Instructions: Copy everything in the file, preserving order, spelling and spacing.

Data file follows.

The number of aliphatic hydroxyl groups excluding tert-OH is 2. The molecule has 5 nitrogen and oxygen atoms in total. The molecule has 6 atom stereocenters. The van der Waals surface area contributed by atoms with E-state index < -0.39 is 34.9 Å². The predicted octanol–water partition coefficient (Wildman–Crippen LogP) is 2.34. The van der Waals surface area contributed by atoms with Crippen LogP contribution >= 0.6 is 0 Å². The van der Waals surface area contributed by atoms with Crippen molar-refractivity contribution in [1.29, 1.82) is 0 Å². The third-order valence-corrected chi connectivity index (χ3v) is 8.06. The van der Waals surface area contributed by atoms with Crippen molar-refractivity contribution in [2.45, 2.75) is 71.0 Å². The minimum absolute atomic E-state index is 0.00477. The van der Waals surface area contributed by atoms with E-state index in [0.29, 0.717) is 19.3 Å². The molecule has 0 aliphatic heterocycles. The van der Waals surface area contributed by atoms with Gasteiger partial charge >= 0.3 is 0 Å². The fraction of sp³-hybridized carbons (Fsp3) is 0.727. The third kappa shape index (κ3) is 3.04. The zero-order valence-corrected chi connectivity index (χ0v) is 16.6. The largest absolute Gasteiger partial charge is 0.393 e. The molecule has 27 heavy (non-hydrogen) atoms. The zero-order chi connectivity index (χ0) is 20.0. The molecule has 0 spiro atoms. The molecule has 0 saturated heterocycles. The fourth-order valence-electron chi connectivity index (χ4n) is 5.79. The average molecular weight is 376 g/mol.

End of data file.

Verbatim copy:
The number of aliphatic hydroxyl groups excluding tert-OH is 2. The molecule has 5 nitrogen and oxygen atoms in total. The molecule has 6 atom stereocenters. The van der Waals surface area contributed by atoms with E-state index < -0.39 is 34.9 Å². The predicted octanol–water partition coefficient (Wildman–Crippen LogP) is 2.34. The van der Waals surface area contributed by atoms with Crippen LogP contribution >= 0.6 is 0 Å². The van der Waals surface area contributed by atoms with Crippen molar-refractivity contribution in [1.29, 1.82) is 0 Å². The third-order valence-corrected chi connectivity index (χ3v) is 8.06. The van der Waals surface area contributed by atoms with Crippen molar-refractivity contribution in [2.45, 2.75) is 71.0 Å². The minimum absolute atomic E-state index is 0.00477. The van der Waals surface area contributed by atoms with E-state index in [0.29, 0.717) is 19.3 Å². The molecule has 0 aliphatic heterocycles. The van der Waals surface area contributed by atoms with Gasteiger partial charge >= 0.3 is 0 Å². The fraction of sp³-hybridized carbons (Fsp3) is 0.727. The third kappa shape index (κ3) is 3.04. The zero-order valence-corrected chi connectivity index (χ0v) is 16.6. The largest absolute Gasteiger partial charge is 0.393 e. The molecule has 27 heavy (non-hydrogen) atoms. The zero-order chi connectivity index (χ0) is 20.0. The molecule has 0 spiro atoms. The molecule has 0 saturated heterocycles. The fourth-order valence-electron chi connectivity index (χ4n) is 5.79. The average molecular weight is 376 g/mol.